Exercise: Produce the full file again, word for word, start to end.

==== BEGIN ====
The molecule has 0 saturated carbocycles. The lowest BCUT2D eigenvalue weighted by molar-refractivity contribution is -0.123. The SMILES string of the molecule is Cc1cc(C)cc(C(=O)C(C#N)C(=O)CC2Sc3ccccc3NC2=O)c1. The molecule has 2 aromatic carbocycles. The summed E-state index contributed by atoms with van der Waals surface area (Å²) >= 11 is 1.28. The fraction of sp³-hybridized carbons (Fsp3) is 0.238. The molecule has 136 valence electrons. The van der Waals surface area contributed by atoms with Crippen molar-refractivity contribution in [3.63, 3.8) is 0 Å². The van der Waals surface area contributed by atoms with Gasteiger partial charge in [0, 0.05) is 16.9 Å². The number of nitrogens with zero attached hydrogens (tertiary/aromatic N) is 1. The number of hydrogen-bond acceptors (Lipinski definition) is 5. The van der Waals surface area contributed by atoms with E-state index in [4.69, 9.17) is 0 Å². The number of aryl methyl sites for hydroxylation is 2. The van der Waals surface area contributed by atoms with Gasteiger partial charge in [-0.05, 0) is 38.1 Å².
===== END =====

The molecule has 0 saturated carbocycles. The lowest BCUT2D eigenvalue weighted by molar-refractivity contribution is -0.123. The SMILES string of the molecule is Cc1cc(C)cc(C(=O)C(C#N)C(=O)CC2Sc3ccccc3NC2=O)c1. The molecule has 2 aromatic carbocycles. The summed E-state index contributed by atoms with van der Waals surface area (Å²) >= 11 is 1.28. The fraction of sp³-hybridized carbons (Fsp3) is 0.238. The molecule has 136 valence electrons. The van der Waals surface area contributed by atoms with Crippen molar-refractivity contribution in [3.63, 3.8) is 0 Å². The van der Waals surface area contributed by atoms with Gasteiger partial charge in [0, 0.05) is 16.9 Å². The number of nitrogens with zero attached hydrogens (tertiary/aromatic N) is 1. The number of hydrogen-bond acceptors (Lipinski definition) is 5. The van der Waals surface area contributed by atoms with E-state index in [4.69, 9.17) is 0 Å². The number of aryl methyl sites for hydroxylation is 2. The van der Waals surface area contributed by atoms with Gasteiger partial charge in [-0.05, 0) is 38.1 Å².